For­mer Pride line­backer mak­ing his mark in NCAA

Calgary Herald - - SPORTS - TODD SAEL­HOF tsael­hof@postmedia.com Twit­ter.com/toddsael­hofpm

Amen Og­bongbe­miga has al­ways dreamt big.

Like Nfl-or-bust big.

But to reach such a lofty goal, the kid from Cal­gary has had to learn how to bide his time and find his way through the foot­ball ranks.

“I al­ways reach for the high­est goals,” Og­bongbe­miga said. “I never want to set­tle.”

And so he hasn’t, giv­ing it his all to be­come one the top lineback­ers in the NCAA.

Proof of that is in the hon­our of be­ing named one of five fi­nal­ists for the Jon Cornish Award, given an­nu­ally to the top Cana­dian in U.S. col­lege foot­ball.

“It’s a bless­ing,” said Og­bongbe­miga, who was a high school star in Cal­gary with the renowned Notre Dame Pride. “It’s some­thing that you work for. I don’t re­ally pay at­ten­tion to a lot of that stuff, but it’s al­ways a great hon­our to be rec­og­nized for the things I do.

“But at the end of the day, it’s with the help of my team­mates around me and my coaches.”

Og­bongbe­miga, a line­backer with the Ok­la­homa State Cow­boys, is the only ju­nior among the 2019 nom­i­nees — a class that in­cludes team­mate Chuba Hub­bard.

The sopho­more Hub­bard, a run­ning back out of Sher­wood Park, Alta., is ex­pected to run away with the votes for the Cornish award, wrest­ing it away from de­fend­ing two-time winner Nathan Rourke, a quar­ter­back from Oakville, Ont., with the Ohio Bob­cats, and fel­low se­niors Chase Clay­pool, a re­ceiver out of Ab­bots­ford, B.C., with the Notre Dame Fight­ing Ir­ish, and Neville Gal­limore, a de­fen­sive tackle from Ot­tawa with the Ok­la­homa Soon­ers.

And Og­bongbe­miga fore­casts that, as well, say­ing af­ter “a phe­nom­e­nal year, Chuba de­serves it.”

But that doesn’t di­min­ish what Og­bongbe­miga brought to the field in 2019.

“Og­bongbe­miga has de­vel­oped as a top side­line-to-side­line line­backer with out­stand­ing speed with the abil­ity to pur­sue in the open field,” ac­cord­ing to the award’s vot­ing bloc, which is com­prised of a panel of jour­nal­ists, CFL front-of­fice staff and other foot­ball gu­rus.

As a de­fen­sive team cap­tain and red­shirt ju­nior, Og­bongbe­miga was the re­cip­i­ent of Ok­la­homa State’s Les­lie O’neal Award as the team’s de­fen­sive MVP.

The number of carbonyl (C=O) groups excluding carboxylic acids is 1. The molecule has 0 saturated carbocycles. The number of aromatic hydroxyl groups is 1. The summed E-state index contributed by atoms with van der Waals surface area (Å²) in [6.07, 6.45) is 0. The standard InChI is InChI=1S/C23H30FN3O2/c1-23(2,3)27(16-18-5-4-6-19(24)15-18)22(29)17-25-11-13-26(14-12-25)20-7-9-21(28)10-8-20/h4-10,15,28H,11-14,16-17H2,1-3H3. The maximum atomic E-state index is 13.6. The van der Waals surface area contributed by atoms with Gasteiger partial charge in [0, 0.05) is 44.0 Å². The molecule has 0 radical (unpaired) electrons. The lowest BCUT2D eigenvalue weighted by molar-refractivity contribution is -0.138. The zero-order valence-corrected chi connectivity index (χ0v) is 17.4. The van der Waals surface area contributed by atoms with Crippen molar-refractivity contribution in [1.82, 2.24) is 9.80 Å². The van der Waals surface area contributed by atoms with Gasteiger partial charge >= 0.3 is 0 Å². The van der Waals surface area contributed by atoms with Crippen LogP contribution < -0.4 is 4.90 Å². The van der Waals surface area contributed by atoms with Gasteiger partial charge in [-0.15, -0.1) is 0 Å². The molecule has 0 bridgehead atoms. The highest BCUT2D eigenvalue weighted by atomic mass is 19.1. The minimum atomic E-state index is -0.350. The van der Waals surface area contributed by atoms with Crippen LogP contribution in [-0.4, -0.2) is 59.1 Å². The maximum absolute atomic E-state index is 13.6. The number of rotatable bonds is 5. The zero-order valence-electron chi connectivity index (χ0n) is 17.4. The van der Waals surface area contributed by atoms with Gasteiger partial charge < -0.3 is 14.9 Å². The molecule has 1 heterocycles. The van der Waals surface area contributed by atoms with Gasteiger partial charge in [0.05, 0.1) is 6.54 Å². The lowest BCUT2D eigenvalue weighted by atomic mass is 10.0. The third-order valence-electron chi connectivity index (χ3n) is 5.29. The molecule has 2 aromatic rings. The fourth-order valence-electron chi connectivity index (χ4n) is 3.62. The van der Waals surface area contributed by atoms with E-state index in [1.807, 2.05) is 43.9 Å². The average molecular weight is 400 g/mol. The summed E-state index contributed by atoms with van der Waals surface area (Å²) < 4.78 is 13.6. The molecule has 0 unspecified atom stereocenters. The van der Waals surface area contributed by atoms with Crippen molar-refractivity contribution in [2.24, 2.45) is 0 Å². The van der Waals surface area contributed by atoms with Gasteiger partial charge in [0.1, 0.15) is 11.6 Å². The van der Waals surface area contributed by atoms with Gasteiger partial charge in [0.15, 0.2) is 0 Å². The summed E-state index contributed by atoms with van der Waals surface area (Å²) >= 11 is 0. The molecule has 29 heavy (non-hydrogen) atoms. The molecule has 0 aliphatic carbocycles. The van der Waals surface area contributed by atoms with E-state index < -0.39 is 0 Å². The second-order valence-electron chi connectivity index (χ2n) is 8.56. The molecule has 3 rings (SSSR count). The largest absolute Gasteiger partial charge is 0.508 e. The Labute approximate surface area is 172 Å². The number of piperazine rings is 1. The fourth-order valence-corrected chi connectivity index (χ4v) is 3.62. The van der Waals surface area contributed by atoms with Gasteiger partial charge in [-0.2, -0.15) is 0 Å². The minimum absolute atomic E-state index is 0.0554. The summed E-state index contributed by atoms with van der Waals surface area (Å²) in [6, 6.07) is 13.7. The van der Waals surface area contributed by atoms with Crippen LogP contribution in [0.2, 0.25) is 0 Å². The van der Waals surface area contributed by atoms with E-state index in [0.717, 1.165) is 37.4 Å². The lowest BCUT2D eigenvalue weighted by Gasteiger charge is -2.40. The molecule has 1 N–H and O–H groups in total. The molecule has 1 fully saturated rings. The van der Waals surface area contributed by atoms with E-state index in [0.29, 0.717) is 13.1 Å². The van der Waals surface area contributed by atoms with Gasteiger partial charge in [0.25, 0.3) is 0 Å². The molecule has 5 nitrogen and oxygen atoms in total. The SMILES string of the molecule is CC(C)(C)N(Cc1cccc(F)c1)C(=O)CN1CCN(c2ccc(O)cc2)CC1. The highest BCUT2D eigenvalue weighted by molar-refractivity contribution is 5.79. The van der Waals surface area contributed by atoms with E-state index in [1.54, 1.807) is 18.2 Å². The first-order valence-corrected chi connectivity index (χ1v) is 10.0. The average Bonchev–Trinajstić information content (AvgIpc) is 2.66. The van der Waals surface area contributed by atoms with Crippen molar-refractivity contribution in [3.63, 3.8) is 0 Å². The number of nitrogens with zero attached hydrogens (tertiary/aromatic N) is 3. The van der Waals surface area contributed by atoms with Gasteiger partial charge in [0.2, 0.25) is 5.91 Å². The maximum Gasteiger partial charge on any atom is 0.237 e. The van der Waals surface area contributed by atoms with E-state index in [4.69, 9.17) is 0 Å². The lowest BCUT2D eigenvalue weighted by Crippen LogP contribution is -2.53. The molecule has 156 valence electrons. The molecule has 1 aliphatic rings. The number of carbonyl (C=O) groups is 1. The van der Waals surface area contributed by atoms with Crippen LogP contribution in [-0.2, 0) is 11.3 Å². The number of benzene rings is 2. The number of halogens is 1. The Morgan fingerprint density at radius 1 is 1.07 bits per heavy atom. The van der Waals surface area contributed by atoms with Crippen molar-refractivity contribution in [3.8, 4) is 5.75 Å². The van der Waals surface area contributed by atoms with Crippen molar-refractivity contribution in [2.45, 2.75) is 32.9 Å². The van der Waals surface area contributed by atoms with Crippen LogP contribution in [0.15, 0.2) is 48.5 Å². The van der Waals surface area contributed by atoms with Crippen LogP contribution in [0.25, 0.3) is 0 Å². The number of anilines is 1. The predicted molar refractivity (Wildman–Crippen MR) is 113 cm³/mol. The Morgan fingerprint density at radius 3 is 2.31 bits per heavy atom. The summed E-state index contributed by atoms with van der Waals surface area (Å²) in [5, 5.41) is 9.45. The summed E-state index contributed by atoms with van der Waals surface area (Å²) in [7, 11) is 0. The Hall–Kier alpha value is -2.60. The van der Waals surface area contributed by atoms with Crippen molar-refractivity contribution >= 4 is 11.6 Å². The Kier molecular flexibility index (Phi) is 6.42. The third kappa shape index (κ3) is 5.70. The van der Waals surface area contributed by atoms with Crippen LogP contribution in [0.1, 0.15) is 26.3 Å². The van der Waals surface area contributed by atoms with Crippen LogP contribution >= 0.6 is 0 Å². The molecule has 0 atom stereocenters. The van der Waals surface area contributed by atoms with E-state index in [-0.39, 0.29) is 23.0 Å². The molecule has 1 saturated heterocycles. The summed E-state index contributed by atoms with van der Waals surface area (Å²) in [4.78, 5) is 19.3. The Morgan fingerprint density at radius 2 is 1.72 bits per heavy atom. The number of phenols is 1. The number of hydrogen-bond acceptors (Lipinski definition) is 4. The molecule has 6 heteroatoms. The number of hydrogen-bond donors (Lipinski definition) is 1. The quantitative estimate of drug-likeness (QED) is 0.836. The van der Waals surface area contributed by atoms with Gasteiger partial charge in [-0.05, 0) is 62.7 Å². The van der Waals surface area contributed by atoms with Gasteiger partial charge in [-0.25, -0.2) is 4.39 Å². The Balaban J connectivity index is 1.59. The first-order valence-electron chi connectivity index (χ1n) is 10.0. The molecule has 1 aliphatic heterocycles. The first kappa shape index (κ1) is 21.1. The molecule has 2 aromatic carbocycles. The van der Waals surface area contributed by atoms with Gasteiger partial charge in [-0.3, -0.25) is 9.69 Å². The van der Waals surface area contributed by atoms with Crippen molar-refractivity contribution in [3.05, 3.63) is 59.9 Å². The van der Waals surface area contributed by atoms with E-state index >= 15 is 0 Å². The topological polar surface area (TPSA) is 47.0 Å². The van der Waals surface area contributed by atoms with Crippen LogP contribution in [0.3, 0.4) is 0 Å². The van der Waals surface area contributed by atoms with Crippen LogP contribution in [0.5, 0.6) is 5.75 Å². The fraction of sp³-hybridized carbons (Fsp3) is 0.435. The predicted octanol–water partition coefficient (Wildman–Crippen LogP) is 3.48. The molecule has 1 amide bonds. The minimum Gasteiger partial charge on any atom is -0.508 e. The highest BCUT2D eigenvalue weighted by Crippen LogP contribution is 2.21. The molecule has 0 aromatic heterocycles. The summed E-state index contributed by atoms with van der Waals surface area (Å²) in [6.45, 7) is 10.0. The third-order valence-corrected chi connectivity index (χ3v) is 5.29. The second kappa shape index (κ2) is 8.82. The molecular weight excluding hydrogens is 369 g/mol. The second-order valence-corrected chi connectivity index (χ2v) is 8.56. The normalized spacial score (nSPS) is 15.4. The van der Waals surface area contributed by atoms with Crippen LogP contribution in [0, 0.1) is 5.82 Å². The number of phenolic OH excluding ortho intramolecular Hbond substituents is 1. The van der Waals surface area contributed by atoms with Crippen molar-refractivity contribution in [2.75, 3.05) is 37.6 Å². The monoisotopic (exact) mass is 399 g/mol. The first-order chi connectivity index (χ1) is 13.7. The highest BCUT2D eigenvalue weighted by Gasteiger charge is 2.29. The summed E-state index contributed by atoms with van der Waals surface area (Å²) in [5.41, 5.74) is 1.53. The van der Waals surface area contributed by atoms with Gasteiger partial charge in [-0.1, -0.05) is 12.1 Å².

He was a sec­ond-team all-big 12 se­lec­tion by the coaches, ranked sec­ond on the team and sixth in the Big 12 Con­fer­ence with 100 tack­les and ranked fifth in the con­fer­ence with 15.5 tack­les for loss.

To boot, the 21-year-old Og­bongbe­miga is a three-time first­team Big 12 aca­demic se­lec­tion.

“It was crazy,” Og­bongbe­miga said. “When the year started, I kind of knew my role was go­ing to in­crease, but you never know what’s go­ing to ac­tu­ally hap­pen. Noth­ing is never handed to you, so I had to work for it and com­pete. Some peo­ple they can come in and play as a fresh­man — that’s prob­a­bly every­body’s dream. But for others, you’ve got to wait your turn and work to­ward it. You can’t just walk in and ex­pect it to be handed to you.

“So you have to ac­cept your role on the team — like on spe­cial teams or just get­ting a couple of snaps a game — and make the most of it. That’s kind of what I did from Day 1 — ac­cept my role and try to max­i­mize ev­ery­thing. I just took ad­van­tage of ev­ery sin­gle op­por­tu­nity I had.

“It was good to see my ef­forts pay off.”

He is be­ing seen, all right.

Just as his voice is be­ing heard in Still­wa­ter, Okla.

“I bring peo­ple to­gether on the team,” said Og­bongbe­miga. “I can co-or­di­nate a lot of stuff. If things aren’t go­ing well, I can be the per­son to calm the sit­u­a­tion and get every­body’s heads back level. … I kind of grew do­ing that.

“You have to earn that po­si­tion to do that — you can’t do that as a fresh­man, re­ally, be­cause peo­ple don’t know your voice. But as years go by, you can try to earn that re­spect from peo­ple, and that’s some­thing that I take pride in do­ing.”

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